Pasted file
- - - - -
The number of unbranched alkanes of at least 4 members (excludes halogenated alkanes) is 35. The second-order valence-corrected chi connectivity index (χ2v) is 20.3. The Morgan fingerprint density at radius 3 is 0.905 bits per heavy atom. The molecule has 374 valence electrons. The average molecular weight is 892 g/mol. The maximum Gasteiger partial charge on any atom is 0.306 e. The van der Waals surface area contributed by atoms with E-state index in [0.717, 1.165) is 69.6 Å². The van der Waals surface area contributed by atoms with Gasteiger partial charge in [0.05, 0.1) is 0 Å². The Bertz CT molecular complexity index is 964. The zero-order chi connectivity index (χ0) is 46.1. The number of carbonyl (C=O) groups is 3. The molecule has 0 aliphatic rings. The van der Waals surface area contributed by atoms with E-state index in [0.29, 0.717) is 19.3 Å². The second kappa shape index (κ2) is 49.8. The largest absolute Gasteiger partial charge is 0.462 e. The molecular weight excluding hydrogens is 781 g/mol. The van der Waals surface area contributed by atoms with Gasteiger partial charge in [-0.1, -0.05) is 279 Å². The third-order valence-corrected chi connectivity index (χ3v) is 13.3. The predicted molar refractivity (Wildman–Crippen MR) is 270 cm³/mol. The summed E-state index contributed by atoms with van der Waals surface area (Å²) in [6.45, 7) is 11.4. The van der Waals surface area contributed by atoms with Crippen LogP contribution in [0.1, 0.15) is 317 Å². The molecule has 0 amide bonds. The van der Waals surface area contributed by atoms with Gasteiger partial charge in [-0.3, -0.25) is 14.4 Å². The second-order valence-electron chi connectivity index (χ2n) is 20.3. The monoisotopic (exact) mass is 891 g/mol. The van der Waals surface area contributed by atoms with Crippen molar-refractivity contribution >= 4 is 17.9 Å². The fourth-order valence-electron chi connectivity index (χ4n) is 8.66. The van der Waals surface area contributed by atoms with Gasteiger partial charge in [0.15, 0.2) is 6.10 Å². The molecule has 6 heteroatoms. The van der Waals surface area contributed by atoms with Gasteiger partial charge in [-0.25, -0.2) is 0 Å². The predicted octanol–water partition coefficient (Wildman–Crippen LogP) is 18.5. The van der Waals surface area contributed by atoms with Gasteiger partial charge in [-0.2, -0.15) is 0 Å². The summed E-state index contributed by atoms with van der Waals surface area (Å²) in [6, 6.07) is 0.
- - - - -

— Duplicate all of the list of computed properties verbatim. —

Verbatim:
The number of unbranched alkanes of at least 4 members (excludes halogenated alkanes) is 35. The second-order valence-corrected chi connectivity index (χ2v) is 20.3. The Morgan fingerprint density at radius 3 is 0.905 bits per heavy atom. The molecule has 374 valence electrons. The average molecular weight is 892 g/mol. The maximum Gasteiger partial charge on any atom is 0.306 e. The van der Waals surface area contributed by atoms with E-state index in [0.717, 1.165) is 69.6 Å². The van der Waals surface area contributed by atoms with Gasteiger partial charge in [0.05, 0.1) is 0 Å². The Bertz CT molecular complexity index is 964. The zero-order chi connectivity index (χ0) is 46.1. The number of carbonyl (C=O) groups is 3. The molecule has 0 aliphatic rings. The van der Waals surface area contributed by atoms with E-state index in [0.29, 0.717) is 19.3 Å². The second kappa shape index (κ2) is 49.8. The largest absolute Gasteiger partial charge is 0.462 e. The molecular weight excluding hydrogens is 781 g/mol. The van der Waals surface area contributed by atoms with Gasteiger partial charge in [-0.1, -0.05) is 279 Å². The third-order valence-corrected chi connectivity index (χ3v) is 13.3. The predicted molar refractivity (Wildman–Crippen MR) is 270 cm³/mol. The summed E-state index contributed by atoms with van der Waals surface area (Å²) in [6.45, 7) is 11.4. The van der Waals surface area contributed by atoms with Crippen LogP contribution in [0.1, 0.15) is 317 Å². The molecule has 0 amide bonds. The van der Waals surface area contributed by atoms with Gasteiger partial charge in [-0.3, -0.25) is 14.4 Å². The second-order valence-electron chi connectivity index (χ2n) is 20.3. The monoisotopic (exact) mass is 891 g/mol. The van der Waals surface area contributed by atoms with Crippen molar-refractivity contribution >= 4 is 17.9 Å². The fourth-order valence-electron chi connectivity index (χ4n) is 8.66. The van der Waals surface area contributed by atoms with Gasteiger partial charge in [0.15, 0.2) is 6.10 Å². The molecule has 6 heteroatoms. The van der Waals surface area contributed by atoms with Gasteiger partial charge in [-0.25, -0.2) is 0 Å². The predicted octanol–water partition coefficient (Wildman–Crippen LogP) is 18.5. The van der Waals surface area contributed by atoms with Gasteiger partial charge in [-0.2, -0.15) is 0 Å². The summed E-state index contributed by atoms with van der Waals surface area (Å²) in [6, 6.07) is 0.